Monday 16th July 2018
Home General Business News Sharp rise in firms facing ‘significant financial distress

Sharp rise in firms facing ‘significant financial distress

E-mail Print PDF

The numbers of Cambridge firms in 'significant' financial distress jumped by 22 per cent in the second quarter over the period las year with some 1,400 businesses in the city facing some level of financial distress, according to a red flat alert from Begbies Traynor.  Across Cambs some 3,819 firms reported ‘significant' financial distress, up 30 per cent on the period last year. Firms in the construction, automotive and food & beverage sector saw some of the sharpest rises.

Nationally, the numbers in significant financial distress rose 25 per cent to 329,834 firms, the sharpest rise for three years. Mary Currie-Smith, partner at Begbies Traynor's Cambridge office, said: “The rising levels of distress in the property and construction sectors indicate that these sectors are lacking strong foundations as they face headwinds from Brexit, the rising cost of imported goods and skills shortages which will drive further wage pressures.

Amongst the sectors to fare worst in Cambridge itself were those in construction (144 firms in Q2 this year as opposed to 109 for Q2 2016 - up 32 per cent), while 48 companies in the automotive sector highlighted distress - up from 37 the previous year. Food and beverages firms also demonstrated a marked increase, from 14 to 28, and industrial transportation and logistics (up from 13 to 19) showed a similar trend.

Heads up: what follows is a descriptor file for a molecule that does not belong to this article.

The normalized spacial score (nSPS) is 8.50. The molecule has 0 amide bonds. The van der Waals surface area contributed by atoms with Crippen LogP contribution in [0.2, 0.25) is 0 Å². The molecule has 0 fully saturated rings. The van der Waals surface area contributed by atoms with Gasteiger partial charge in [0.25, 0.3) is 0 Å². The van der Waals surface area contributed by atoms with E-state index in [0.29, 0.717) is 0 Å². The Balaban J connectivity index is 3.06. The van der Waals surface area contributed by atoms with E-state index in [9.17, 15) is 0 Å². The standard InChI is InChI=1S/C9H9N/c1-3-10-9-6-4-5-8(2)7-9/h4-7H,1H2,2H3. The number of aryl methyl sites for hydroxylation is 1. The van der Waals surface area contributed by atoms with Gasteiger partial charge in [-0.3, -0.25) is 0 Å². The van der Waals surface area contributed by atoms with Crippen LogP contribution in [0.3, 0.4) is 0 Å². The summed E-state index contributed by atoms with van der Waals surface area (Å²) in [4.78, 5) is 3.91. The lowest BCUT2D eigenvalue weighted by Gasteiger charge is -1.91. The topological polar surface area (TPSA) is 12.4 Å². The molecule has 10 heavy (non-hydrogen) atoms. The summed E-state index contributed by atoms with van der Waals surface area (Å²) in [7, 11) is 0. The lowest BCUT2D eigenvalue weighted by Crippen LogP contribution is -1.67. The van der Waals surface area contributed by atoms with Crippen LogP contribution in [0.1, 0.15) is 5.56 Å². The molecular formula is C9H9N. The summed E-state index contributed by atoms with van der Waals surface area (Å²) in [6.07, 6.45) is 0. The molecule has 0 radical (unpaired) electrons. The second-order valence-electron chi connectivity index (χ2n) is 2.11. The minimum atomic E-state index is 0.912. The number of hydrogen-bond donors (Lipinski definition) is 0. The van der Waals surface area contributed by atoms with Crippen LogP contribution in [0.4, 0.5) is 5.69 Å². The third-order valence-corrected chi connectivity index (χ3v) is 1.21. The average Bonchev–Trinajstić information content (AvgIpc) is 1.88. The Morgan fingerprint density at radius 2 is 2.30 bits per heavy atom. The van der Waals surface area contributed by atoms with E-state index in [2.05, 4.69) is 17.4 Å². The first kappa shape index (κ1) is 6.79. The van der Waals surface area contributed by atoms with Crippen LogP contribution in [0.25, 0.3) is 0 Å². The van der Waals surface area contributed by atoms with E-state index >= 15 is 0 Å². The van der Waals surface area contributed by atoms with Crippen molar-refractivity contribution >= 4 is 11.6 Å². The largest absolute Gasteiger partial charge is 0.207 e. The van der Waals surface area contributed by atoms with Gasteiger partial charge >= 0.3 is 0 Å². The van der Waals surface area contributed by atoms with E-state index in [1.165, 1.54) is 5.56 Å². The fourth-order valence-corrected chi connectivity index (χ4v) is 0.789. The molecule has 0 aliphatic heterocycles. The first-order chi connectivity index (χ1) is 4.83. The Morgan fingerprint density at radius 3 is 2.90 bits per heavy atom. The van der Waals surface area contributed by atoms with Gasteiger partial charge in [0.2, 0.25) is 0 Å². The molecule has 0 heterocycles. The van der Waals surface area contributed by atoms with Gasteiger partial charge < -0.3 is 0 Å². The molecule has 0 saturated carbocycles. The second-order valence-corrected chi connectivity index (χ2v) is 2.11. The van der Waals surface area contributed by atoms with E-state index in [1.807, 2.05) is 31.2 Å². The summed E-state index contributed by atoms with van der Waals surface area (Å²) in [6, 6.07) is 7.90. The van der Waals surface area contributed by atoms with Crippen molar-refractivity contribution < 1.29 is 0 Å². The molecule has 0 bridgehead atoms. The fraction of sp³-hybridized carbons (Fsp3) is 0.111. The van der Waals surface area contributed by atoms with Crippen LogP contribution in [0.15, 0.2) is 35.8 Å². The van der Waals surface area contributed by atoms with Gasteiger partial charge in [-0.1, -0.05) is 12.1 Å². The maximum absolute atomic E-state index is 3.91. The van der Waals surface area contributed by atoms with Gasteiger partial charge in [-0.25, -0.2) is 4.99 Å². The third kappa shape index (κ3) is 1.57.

Across the South East as a whole, 60,977 firms faced 'significant' financial distress in the second quarter of the year, compared to 49,302 last year - an increase of some 24 per cent.

Nationally, the property and construction sectors saw substantial rises of 32 per cent and 22 per cent respectively, leaving 28,259 real estate businesses (Q2 2016: 21,373) and 40,495 construction companies facing ‘significant’ financial distress (Q2 2016: 33,222) and providing further evidence of a slowdown in the housing and construction markets.

Mary Currie-Smith added :“In the UK’s consumer facing industries, weak real wage growth and rising levels of personal debt continue to put a strain on the retail, bars, restaurants and leisure sectors, where many businesses have been reluctant to fully pass on the inflationary impact of the weakened pound and higher staff costs from the National Living Wage, for fear of losing customers on price in an increasingly competitive marketplace.

“As we enter the second half of 2017, it is worrying that so many businesses and particularly SMEs are facing such high levels of financial distress. These businesses are the backbone of our economy which may need to rely on a stronger than ever SME community to fuel its growth following Brexit, yet these figures indicate that many will struggle to fund increases in working capital and invest in growth.”

Last Updated ( Wednesday, 02 August 2017 09:57 )